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For Immediate Release

Press Release

Analysis: Majority of Flooded Texas Superfund Sites in Low-income Neighborhoods, Communities of Color


A majority of polluted Superfund sites flooded in Texas by Hurricane Harvey are in low-income neighborhoods or communities of color, according to U.S. Census data analyzed by the Center for Biological Diversity.

Today’s analysis found that nine of the 16 Superfund sites reported flooded by the U.S. Environmental Protection Agency and the Associated Press are in communities where the majority of residents are people of color, low-income or both.

The potential overflow of toxic chemicals from inundated Superfund sites — designated by the federal government as the most hazardous polluted areas in the nation — poses contamination risks to surrounding floodwater, soil and people. Yet EPA response personnel did not visit many flooded sites for days, even though they were accessible. 

“These flooded sites are a toxic threat to people living nearby, and the EPA’s slow response to this crisis compounds the risks,” said John Fleming, a staff scientist at the Center’s Climate Law Institute. “This situation is horribly unjust to people of color and low-income communities already bearing an unfair pollution burden. Hurricane Harvey unleashed a risk to these neighborhoods that shows how climate change will magnify public-health disparities.”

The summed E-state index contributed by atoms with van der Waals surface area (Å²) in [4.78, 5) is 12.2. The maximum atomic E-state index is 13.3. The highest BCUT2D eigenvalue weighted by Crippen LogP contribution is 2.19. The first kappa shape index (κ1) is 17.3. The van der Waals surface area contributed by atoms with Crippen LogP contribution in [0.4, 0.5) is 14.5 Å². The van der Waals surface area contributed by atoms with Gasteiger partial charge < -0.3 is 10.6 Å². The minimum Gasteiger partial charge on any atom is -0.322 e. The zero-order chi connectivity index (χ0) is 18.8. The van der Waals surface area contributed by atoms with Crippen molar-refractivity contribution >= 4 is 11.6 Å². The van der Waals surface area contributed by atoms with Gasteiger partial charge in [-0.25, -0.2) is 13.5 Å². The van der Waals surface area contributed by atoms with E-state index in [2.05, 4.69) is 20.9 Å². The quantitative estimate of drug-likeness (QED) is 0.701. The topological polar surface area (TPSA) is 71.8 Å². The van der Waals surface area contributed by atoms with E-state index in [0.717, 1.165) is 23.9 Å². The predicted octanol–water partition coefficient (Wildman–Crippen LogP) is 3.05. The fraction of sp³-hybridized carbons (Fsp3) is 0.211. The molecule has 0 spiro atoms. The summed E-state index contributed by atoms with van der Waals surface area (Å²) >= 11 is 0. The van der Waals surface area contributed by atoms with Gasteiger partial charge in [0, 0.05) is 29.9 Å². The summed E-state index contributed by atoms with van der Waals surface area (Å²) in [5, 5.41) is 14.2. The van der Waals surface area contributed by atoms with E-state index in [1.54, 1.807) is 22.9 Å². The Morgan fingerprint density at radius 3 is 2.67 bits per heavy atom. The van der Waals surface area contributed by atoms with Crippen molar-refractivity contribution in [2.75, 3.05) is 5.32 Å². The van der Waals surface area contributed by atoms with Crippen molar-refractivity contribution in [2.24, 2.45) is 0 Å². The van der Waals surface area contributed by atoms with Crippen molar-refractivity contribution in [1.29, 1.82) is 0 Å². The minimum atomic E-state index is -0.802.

There are 82 Superfund sites in the coastal counties in Texas affected by Harvey, which generated extreme flooding driven partly by climate change. According to the Center’s analysis, 60 of these polluted sites — or 73 percent — are located in communities that are predominately low-income or people of color.

Harris County alone has 50 Superfund sites, the most of any county in Texas. Neighborhoods with Superfund sites in this county are on average 79 percent people of color and 42 percent low-income residents.

The potential release of Superfund contaminants like perchloroethylene and chlorinated hydrocarbons poses long-term health risks for residents, many of whom have just lost loved ones, homes and pets because of the storm. The badly flooded Highlands Acid Pit in the Houston area, for example, was used by the petroleum industry as a dump site for toxic sludge and sulfuric acid.

The Harvey crisis comes at a time of turmoil for the EPA, which has lost 400 employees since Aug. 31. The Trump administration has pushed for deep cuts at the agency, which is now headed by Scott Pruitt, a close ally of the oil industry.

“Harvey’s toxic fallout is an environmental-justice issue the EPA is increasingly ill equipped to handle,” Fleming said. “This poorly led agency is driving off its best and brightest, even as environmental threats from pollution are multiplied by extreme weather.”

Below are maps displaying the Superfund sites among coastal counties affected by Harvey that reflect sociodemographic data.


At the Center for Biological Diversity, we believe that the welfare of human beings is deeply linked to nature — to the existence in our world of a vast diversity of wild animals and plants. Because diversity has intrinsic value, and because its loss impoverishes society, we work to secure a future for all species, great and small, hovering on the brink of extinction. We do so through science, law and creative media, with a focus on protecting the lands, waters and climate that species need to survive. 

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